And, of course, it would be wise to consider the carbon/farmland/water footprint of this sort of beef production, which is, bluntly, appalling; one researcher believes abandoning beef-eating would make a bigger impact that abandoning cars. On the other hand, maybe the solution can be found in extreme-aging all the beef we eat — after all, its taste is so overwhelming that no one can manage more than a few bites.
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Chef David Chang (Momofuku/Lucky Peach) believes that the internet is making everything taste the same and he may have a point. Search engines are homogenizers which deliver the same information to everyone and it’s hard to avoid the feeling that more and more of the creative class is getting their ideas from identical virtualized experiences, unalloyed by, say, actual experiences. It adds up to a lot of same, missing the sort of serendipity and outright mishap that midwifes the unique.
But he makes a second point that I find much more insightful. It’s about the effect of social media on creative experimentation. Chang cites his own experience with Noodle Bar, and how it took months of blowing it to figure out how to make it work. Instagrammed tables and yelped zingers create an atmosphere of needing to get it instantly right and that, Chang rightly points out, prevents trial and error. “I’m sorry, but nobody is born a chef genius, it’s whoever makes the best mistakes.” At Noodle Bar, it was only the creative freedom that came from believing that they were going out of business which lead to their eventual success.
I’m not sure if Chang intended to say this, but if you combine his two insights, you get the curiously apt notion that the internet makes everything taste like fear of failure.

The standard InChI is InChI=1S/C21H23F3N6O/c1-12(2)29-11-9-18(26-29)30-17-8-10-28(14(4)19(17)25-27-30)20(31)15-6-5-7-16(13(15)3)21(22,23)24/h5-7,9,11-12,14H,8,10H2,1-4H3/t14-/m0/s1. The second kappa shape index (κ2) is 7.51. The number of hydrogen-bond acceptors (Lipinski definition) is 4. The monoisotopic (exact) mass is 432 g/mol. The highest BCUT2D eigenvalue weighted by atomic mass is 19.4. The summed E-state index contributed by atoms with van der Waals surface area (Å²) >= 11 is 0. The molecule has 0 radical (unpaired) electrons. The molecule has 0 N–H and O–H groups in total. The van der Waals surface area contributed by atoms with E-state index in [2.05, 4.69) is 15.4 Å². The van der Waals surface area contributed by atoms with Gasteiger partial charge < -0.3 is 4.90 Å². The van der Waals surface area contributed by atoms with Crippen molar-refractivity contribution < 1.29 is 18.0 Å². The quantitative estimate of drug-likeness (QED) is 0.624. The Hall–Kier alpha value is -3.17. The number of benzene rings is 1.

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Things are tough in France these days. At the highest levels there is a political and cultural malaise and at the lowest levels pernicious inequality and integration failure is driving low-end losers to self-identify as jihadis. But something else just might be more startling — a spate of legal actions are targeting one of the most sacred precincts of French culture — the kitchen. Joel Robuchon, chef with the most Michelin stars ever, has been named in a complaint about harassment in his new restaurant. He’s not the only one. Yannick Alleno, who runs a three-star on the Champs-Elysees, is being sued for “acts of violence and harassment,” and at Pré Catalan, another three star establishment, a station chef was fired after intentionally scalding an assistant on multiple occasions.
Robuchon is outraged at the accusation, Alleno is launching his own countersuit and meanwhile, the chef at the presidential palace is among those who have signed a manifesto entitled Touché Pas A Mon Commis, which translates roughly as “hands off my assistant chef” and calls for the end of brutality in French kitchens and the law of “omertà” that shields it.
Whom are we to believe? Well, let’s just say that I know people who have done time as commis in three star kitchens and I’m more inclined to believe their version of the truth.